It's just a musing on the lines of "it would be great if Unix was designed differently than it is".
The problem with PIDs is that they live in a global namespace where they could be reused for another process, and it would be nice if
fork() returned in the parent some kind of handle that would be guaranteed to always refer to the child process, and that it could pass to other processes via inheritance or unix sockets /
See also the discussion here for a recent effort to "fix" that in Linux, including adding a flag to
clone() which will cause it to return a pid-fd instead of a PID.
But even then, that would not eliminate the need for that self-pipe hack  or better interfaces, since the signals notifying a parent process about the state of a child are not the only ones you would like to handle in the main loop of the program. Unfortunately, things like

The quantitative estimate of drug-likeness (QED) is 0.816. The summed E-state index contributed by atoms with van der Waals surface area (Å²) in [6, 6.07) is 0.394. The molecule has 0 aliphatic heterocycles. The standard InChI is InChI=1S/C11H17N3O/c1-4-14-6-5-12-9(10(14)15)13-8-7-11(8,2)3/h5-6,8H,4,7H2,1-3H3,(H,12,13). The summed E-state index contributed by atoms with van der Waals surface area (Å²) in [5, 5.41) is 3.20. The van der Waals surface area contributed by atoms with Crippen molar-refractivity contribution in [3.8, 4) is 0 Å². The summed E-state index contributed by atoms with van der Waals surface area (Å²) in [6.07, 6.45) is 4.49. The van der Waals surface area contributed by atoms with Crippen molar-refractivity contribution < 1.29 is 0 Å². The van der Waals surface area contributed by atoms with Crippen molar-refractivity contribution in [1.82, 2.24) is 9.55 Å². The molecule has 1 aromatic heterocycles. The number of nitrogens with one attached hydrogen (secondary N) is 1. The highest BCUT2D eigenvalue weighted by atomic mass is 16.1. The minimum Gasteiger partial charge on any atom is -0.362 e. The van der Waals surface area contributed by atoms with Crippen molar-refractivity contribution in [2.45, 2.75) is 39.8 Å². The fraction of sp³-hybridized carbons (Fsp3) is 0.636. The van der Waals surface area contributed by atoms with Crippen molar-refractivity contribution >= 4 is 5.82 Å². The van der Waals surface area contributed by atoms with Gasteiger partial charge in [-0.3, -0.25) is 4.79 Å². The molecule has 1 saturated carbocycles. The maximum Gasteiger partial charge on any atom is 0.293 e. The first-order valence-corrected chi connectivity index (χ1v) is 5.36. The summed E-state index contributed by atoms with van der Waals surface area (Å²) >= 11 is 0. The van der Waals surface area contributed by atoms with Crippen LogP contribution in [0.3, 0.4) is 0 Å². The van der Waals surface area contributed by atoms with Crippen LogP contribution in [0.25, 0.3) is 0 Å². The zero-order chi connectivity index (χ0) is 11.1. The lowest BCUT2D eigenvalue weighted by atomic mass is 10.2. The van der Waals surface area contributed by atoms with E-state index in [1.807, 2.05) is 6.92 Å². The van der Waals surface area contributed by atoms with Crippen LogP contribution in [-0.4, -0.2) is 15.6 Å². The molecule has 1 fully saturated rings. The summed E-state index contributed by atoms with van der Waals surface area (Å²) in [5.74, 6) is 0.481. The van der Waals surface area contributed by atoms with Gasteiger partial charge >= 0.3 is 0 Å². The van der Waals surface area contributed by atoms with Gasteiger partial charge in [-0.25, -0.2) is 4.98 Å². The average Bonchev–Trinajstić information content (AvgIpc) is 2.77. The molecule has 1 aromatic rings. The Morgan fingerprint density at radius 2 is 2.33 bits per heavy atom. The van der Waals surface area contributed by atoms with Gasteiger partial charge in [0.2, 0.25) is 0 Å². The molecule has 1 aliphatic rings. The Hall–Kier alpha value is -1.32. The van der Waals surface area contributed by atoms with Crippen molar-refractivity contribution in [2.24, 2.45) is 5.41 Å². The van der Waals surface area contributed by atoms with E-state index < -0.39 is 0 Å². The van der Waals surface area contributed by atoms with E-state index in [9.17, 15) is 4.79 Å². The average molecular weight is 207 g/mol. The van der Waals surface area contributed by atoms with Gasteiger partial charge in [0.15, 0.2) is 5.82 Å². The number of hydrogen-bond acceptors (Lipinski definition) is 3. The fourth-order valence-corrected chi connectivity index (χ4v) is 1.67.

epoll(7) + signalfd(2) on Linux or
kqueue(2) on BSD are not standard -- the only standard interface (but not supported on older systems) is the much inferior
 Preventing the PID from being re-cycled by the time the
waitpid() syscall had returned and its return value was used could probably be achieved on newer systems by using
waitid(.., WNOWAIT) instead.
 I would not comment on D.J. Bernstein claim that he invented it (sorry for the apophasis ;-)).